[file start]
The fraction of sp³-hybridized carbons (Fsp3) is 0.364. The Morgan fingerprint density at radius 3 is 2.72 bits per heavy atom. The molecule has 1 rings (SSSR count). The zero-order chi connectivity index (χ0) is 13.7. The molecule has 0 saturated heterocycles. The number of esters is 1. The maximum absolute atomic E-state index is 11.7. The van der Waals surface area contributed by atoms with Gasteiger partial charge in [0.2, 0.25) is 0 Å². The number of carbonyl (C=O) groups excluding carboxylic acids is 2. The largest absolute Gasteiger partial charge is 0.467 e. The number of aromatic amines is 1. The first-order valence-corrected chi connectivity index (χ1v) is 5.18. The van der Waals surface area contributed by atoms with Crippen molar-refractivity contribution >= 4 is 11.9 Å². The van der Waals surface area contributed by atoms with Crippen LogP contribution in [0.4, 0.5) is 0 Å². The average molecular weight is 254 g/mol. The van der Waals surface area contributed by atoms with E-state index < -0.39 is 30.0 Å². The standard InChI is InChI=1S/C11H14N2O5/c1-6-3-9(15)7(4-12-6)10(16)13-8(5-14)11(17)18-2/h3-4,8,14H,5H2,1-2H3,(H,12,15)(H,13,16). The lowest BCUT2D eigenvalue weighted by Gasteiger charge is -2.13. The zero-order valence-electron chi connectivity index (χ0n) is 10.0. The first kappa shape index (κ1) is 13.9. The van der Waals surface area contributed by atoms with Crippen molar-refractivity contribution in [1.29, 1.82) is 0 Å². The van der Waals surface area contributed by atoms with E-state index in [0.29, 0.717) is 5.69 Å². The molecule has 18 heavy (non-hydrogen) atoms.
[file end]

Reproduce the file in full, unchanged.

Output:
The fraction of sp³-hybridized carbons (Fsp3) is 0.364. The Morgan fingerprint density at radius 3 is 2.72 bits per heavy atom. The molecule has 1 rings (SSSR count). The zero-order chi connectivity index (χ0) is 13.7. The molecule has 0 saturated heterocycles. The number of esters is 1. The maximum absolute atomic E-state index is 11.7. The van der Waals surface area contributed by atoms with Gasteiger partial charge in [0.2, 0.25) is 0 Å². The number of carbonyl (C=O) groups excluding carboxylic acids is 2. The largest absolute Gasteiger partial charge is 0.467 e. The number of aromatic amines is 1. The first-order valence-corrected chi connectivity index (χ1v) is 5.18. The van der Waals surface area contributed by atoms with Crippen molar-refractivity contribution >= 4 is 11.9 Å². The van der Waals surface area contributed by atoms with Crippen LogP contribution in [0.4, 0.5) is 0 Å². The average molecular weight is 254 g/mol. The van der Waals surface area contributed by atoms with E-state index < -0.39 is 30.0 Å². The standard InChI is InChI=1S/C11H14N2O5/c1-6-3-9(15)7(4-12-6)10(16)13-8(5-14)11(17)18-2/h3-4,8,14H,5H2,1-2H3,(H,12,15)(H,13,16). The lowest BCUT2D eigenvalue weighted by Gasteiger charge is -2.13. The zero-order valence-electron chi connectivity index (χ0n) is 10.0. The first kappa shape index (κ1) is 13.9. The van der Waals surface area contributed by atoms with Crippen molar-refractivity contribution in [1.29, 1.82) is 0 Å². The van der Waals surface area contributed by atoms with E-state index in [0.29, 0.717) is 5.69 Å². The molecule has 18 heavy (non-hydrogen) atoms.